Have you ever listened to wind chimes? One hangs in our backyard. It contains six chimes. When there is not much breeze, only one chime is heard. It's a constant monotone gong, gong, gong, gong. When the wind changes direction ever so slightly all six chimes begin to play a melody.

It would only take you a short time as an oral board rater to hear the same constant drone when too many candidates use a flat monotone voice. It sounds like they were giving a patient assessment, sounding like the gong, gong, gong, blah, blah, blah of the one lone wind chime.

Then a candidate, who knows what the panel is going to hear out of his mouth, because he has prepared with a tape recorder, sits down in the hot seat and comes out swinging. Hitting all the notes, with the necessary timing, inflection, enthusiasm and volume polished. Just like the slight increase in a breeze to activate all the notes on the wind chimes, if candidates only knew it would only take a few minor changes to orchestrate their interviews closer to their badges.

It doesn't take long on a phone conversation with a candidate to realize why they are having problems.

A recent candidate had such a monotone voice I asked if he knew? He said yea, but that's just my voice. I told him I didn't believe that for a second. What can I do about it, he asked. I've been testing where I can for four years, going to school and work as a federal firefighter.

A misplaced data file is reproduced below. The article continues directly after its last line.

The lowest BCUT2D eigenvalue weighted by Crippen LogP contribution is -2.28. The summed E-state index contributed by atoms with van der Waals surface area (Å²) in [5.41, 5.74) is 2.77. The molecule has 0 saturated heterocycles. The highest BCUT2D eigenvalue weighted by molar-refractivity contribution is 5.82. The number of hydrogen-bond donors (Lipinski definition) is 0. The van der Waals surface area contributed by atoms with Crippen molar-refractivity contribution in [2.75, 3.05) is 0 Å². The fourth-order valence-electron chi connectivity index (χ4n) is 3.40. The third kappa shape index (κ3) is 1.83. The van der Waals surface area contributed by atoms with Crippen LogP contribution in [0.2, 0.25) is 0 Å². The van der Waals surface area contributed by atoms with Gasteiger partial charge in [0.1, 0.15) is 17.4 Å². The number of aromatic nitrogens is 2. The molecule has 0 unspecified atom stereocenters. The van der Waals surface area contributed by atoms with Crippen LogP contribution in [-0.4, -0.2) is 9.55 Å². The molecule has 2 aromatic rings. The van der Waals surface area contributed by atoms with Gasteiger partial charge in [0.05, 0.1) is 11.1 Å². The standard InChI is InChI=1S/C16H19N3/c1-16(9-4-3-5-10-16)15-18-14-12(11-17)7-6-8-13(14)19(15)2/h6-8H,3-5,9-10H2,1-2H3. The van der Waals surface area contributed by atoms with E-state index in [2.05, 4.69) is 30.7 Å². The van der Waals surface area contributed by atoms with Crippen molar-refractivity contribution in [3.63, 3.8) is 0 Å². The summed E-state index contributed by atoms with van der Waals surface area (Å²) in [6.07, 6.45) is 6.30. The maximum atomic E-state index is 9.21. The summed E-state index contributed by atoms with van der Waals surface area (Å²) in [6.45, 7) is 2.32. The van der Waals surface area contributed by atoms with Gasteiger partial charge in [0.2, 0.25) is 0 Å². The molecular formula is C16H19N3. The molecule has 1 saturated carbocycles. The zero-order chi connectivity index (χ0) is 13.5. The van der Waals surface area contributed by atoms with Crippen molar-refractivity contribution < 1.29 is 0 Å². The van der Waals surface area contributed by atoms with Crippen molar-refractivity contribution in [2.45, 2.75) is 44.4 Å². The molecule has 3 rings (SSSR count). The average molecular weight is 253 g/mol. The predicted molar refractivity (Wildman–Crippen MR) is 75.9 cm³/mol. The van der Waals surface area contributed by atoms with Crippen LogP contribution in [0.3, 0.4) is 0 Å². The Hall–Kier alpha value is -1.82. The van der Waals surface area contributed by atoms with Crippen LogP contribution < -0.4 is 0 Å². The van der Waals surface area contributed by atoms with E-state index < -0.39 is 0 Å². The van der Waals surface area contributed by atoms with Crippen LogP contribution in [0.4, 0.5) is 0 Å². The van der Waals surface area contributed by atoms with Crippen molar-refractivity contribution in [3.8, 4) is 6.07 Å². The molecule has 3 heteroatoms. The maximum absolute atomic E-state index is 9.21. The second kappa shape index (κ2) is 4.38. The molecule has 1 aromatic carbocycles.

Trying to get on his turf, I asked him during a coaching session what do you do with your time off? What are your interest, hobbies? What really rings your bell? Nothing seemed to work to break his monotone voice.

That was until a few days later I get a call from an energized candidate. I didn't recognize the voice. Yes, it was Mr. Monotone. He told me he didn't realize how bad it was until he listened to the tape recording of his coaching session. He said, "Man I sounded retarded. I can't believe how much stuff I left out. How many times I said "Whatever" and other stupid pause fillers I didn't know I was using."

The mystery of why this super qualified candidate could not get hired was solved by listening to a tape of what the panel had been hearing for four years.

You too can create the winds of change that can turn things around and ring all the chimes; coming out of the fog with the chimes that turn into tones dropping and you're moving towards the rig on another call. The fifth call in a row. It started at shift change. You haven't had a chance to stop for anything more than to restock and get the rig ready for another run and not getting anything to eat. You're not hungry anyway. Because you're working with a crew where the red-hot captain tells dispatch you're available from the scene you are on so you won't miss any calls. You're living the dream of a lifetime. Riding big red. The monotone voice a distant memory.